The former Anshe Shalom Synagogue building in North Lawndale was approved as an official City of Chicago landmark by City Council today.
The Classical-Revival style building on the northwest corner of Independence Boulevard and Polk Street features yellow brick and gray limestone along with Ionic columns that support a triangular rooftop pediment with tablets in Hebrew script. The interior possesses a finely-detailed sanctuary with brilliantly-colored stain glass windows and a large decorative-metal chandelier.
Designed by the Chicago architectural firm of Newhouse and Bernham, the building is a surviving example of several large-scale buildings built for Jewish institutions along Independence and Douglas boulevards during the 1910s and 1920s. Completed in 1926, the building was used by the Anshe Sholom congregation until 1960, when it became the home of the Independence Boulevard Seventh Day Adventist Church.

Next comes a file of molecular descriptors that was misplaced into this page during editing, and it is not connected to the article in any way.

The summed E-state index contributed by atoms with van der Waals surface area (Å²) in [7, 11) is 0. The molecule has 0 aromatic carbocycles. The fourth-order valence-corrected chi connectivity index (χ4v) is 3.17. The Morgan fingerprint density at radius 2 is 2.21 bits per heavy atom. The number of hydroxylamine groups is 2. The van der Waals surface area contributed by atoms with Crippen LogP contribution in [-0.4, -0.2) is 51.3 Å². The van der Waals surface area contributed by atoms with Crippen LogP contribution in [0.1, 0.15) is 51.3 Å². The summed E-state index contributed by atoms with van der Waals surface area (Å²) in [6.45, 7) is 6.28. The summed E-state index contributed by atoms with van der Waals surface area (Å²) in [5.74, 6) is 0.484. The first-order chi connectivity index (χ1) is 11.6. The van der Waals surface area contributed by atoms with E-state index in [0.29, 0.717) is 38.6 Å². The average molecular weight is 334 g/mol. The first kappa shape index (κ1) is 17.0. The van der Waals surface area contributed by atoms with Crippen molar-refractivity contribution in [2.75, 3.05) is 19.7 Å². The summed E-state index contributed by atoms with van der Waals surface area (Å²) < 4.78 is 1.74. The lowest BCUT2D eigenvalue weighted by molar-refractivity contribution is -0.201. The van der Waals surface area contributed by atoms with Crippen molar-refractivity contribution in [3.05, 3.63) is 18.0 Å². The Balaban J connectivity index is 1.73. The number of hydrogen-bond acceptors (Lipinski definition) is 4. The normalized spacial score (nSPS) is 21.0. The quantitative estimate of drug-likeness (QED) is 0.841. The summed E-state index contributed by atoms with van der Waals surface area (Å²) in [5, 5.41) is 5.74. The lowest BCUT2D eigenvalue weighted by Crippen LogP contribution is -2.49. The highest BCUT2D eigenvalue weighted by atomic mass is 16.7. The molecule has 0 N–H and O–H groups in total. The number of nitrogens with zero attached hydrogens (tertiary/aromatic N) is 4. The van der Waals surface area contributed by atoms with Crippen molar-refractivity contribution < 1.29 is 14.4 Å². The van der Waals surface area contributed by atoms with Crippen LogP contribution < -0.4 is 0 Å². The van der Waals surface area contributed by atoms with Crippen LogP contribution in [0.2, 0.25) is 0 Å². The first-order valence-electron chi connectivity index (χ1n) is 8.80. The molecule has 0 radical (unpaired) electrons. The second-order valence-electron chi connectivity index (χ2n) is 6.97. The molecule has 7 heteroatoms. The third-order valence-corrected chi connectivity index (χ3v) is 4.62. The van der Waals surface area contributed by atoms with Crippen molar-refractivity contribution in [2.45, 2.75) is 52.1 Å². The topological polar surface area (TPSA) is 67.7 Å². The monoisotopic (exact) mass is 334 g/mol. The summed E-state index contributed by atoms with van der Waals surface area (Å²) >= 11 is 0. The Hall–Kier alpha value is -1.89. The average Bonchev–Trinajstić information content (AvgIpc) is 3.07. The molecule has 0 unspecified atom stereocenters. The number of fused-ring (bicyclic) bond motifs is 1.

The designation was recommended by the Commission on Chicago Landmarks on May 1, 2014.
North Lawndale was Chicago’s most prominent Jewish community in the early 20th century, housing approximately one quarter of the City’s Jewish population, mostly with Eastern European roots.
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